When it comes to cutlery-making, two countries battle it out year after year as to who will be crowned king: Japan and Germany.
And there’s no more specific example of this showdown than the one between Seki’s pride Shun and the legend of Solingen that is Zwilling.
If you’re treating yourself to a really good knife any time soon and these two brands are on your top list, you should definitely read this.
Shun: The Finest in the East
In the Far East, the seemingly average kitchen knives of today actually originated with the swords warrior samurais once wielded.
Seki, the home of Shun, is one of just a handful of towns in Japan that shifted their blade-smithing skills from swords to household kitchen knives.
Shun was only known to the locals since it was founded by Saijiro Endo in 1908.
In 2002, it was introduced to the rest of the world.
Their craftsmanship is proven to be one of the best when, in the year after its world debut, they immediately received accolades including the prestigious ‘Knife of the Year’ in the Blade Show.
Creating the Knife
Historically speaking, Asian knives have a higher carbon content.
This makes the blade hard and the edge so sharp, it doesn’t need re-sharpening for years.
However, that hardness makes it brittle – especially when you drop it on or hit it against something solid.
Also, they rust fast.
Since that is viewed as a slight disadvantage, Shun uses different steel blends (VG10, VG Max, just to name a few) which will give them just the right hardness, long-lasting edge, and prevention from accidental breaking and rusting.
And just like samurai weapons, their blades are numerous layers of thin metals forged into one.
Shun blades have a thin spine that goes straight down until the sharpened edge.
The spine and belly are almost parallel to each other, ending with a tip that curves down.
These help you slice almost see-through sheets of cucumbers!
Most Shuns have a full but thinner tang with a cylindrical-type bolster that doesn’t flare down to the belly.
Except for the entry-level series, the handles of most products are made of PakkaWood or Tagayasan.
Dubbed ‘ironwood’, these have been favored for centuries by bladesmiths because of their quiet elegance and durability.
Perhaps the most interesting aspect of this brand is the different designs (waves, thin curls, etc.) you’ll see on the blade’s face which is due to the layering of steel during forging.
- Great for thin, accurate slicing
- The narrower handle is easier to grip
- Has a simple and sophisticated handle design
- Also has a uniquely beautiful blade design
- Might not be able to slice through bony parts of meat or hard vegetables
- Quite expensive – even their budget knives aren’t that cheap
Best-Selling Variant: Dual Core Kiritsuke
A multi-purpose knife, this is great for both easy slicing and dicing and some heavy chopping.
Shun layered VG10 and VG2 steel for strength but added a good amount of chromium for durability.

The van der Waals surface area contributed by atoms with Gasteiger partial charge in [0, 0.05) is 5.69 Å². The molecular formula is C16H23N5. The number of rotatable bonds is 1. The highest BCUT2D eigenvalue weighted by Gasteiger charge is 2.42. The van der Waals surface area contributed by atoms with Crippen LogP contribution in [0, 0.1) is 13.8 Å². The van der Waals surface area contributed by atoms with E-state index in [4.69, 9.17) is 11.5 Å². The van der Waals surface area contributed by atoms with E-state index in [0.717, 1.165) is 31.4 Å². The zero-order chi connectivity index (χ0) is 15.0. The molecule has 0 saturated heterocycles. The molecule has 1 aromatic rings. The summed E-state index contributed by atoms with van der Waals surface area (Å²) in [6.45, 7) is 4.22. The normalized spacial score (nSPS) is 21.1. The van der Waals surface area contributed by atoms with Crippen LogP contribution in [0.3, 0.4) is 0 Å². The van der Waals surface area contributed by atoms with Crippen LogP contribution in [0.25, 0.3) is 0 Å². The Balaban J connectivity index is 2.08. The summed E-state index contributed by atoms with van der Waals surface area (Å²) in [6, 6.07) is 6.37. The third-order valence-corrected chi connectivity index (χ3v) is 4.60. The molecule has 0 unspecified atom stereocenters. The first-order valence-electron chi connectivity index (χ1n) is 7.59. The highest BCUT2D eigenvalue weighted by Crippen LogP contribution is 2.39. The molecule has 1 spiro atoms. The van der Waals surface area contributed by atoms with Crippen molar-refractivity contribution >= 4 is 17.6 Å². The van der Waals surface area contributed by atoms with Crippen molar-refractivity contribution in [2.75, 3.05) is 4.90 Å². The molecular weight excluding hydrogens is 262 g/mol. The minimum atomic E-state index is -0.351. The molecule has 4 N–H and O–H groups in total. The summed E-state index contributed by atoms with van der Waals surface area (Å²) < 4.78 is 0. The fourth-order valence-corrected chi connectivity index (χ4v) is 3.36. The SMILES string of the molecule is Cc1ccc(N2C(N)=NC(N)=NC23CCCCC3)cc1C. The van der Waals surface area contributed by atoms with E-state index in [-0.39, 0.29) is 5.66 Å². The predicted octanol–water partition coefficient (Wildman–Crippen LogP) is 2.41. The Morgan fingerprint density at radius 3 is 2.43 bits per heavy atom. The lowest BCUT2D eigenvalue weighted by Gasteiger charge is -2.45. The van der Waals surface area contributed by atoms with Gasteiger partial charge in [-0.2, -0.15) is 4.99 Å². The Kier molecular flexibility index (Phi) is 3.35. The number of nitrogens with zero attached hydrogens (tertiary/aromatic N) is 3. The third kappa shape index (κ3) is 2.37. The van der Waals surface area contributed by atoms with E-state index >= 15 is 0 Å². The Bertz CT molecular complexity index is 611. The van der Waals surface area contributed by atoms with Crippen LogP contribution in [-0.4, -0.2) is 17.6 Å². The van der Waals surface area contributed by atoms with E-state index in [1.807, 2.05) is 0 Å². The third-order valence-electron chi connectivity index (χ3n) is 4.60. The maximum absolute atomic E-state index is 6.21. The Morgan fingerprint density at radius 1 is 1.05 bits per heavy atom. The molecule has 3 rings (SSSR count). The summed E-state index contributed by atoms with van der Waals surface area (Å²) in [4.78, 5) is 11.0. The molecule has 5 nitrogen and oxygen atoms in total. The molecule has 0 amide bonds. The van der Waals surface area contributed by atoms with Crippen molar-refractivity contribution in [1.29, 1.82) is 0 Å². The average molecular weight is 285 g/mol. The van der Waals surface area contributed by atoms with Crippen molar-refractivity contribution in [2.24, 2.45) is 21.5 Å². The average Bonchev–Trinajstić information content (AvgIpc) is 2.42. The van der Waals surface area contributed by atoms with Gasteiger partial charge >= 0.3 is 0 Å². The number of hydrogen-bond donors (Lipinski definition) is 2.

Although this is dearly priced at over $200, it tends to run out in shops fast.
Zwilling: The Best in the West
In the vast European continent, only one town has been trusted when it comes to forging blades since the 12th century: Solingen in the eastern part of Germany.
Zwilling is arguably the most popular.
Peter Henckels may have established the company in 1731 but it was his son, J.A. Henckels, who expanded and opened shops all over the world: New York, Vienna, Paris, and Great Britain.
Although the company manages several cookware brands, they are still and forever will be known for their beautiful blades.
Creating the Knife
European cutlers use a good mix of carbon, chrome, and other metals because this makes their wares hard, sharp, and smooth.
Zwilling has perfected not just their very own steel blend – the Sonderschmelze – but also the process in which they produce their knives.
Sigmaforge and Friodur are the two main steps in their manufacturing procedure:
First, they precision-forge the blades to shape.
Next, they do blast cooling to harden it.
Automation didn’t replace craftsmanship, though.
Manual inspection is still a must throughout their process.
Like most German knives, most traditional Zwilling variants have a thick spine tapering down to a sharp edge.
This is good for chopping heartier vegetables like pumpkins and harder meat parts.
These also have a full tang that extends out of the handle on the butt and thickens at the bolster which makes the whole tool heavier.
However, the spine is straight but the belly is curved, meeting to a pointy tip so you only need to rock it back and forth on the chopping board when slicing and dicing.
The dark-colored handle, often made from some tough thermoplastic material, sandwiches the thick tang.
The two are then triple riveted to prevent it from falling apart too easily.
- Great for almost all cutting jobs; even through bony meat and with hard vegetable
- Great balance from handle to the tip
- No worries with blade rusting or staining
- The design, while classic, is pretty boring
- Slightly pricey; even their low-cost variants could go for $50 or so
Best-Selling Variant: International Classic Chef’s Knife
A fully-forged blade, this is guaranteed to work really well even without daily honing.
Because of the amazing balance that Zwilling knives are known for, it’s not just for mincing garlic or dicing potatoes.
You can also slice the meat of the fish from the skin with very little hassle.
It really is difficult to compare two completely different knives and then choose just one.
When you think about it, they’re similar only on one thing – the price.
And they’re both expensive.
If you have money to spare, the best suggestion is to get one of each: maybe a Zwilling Chef’s knife and a Shun Santoku.
The truth of the matter is, you’re getting a pretty special tool which you can pass on to your grandchildren either way.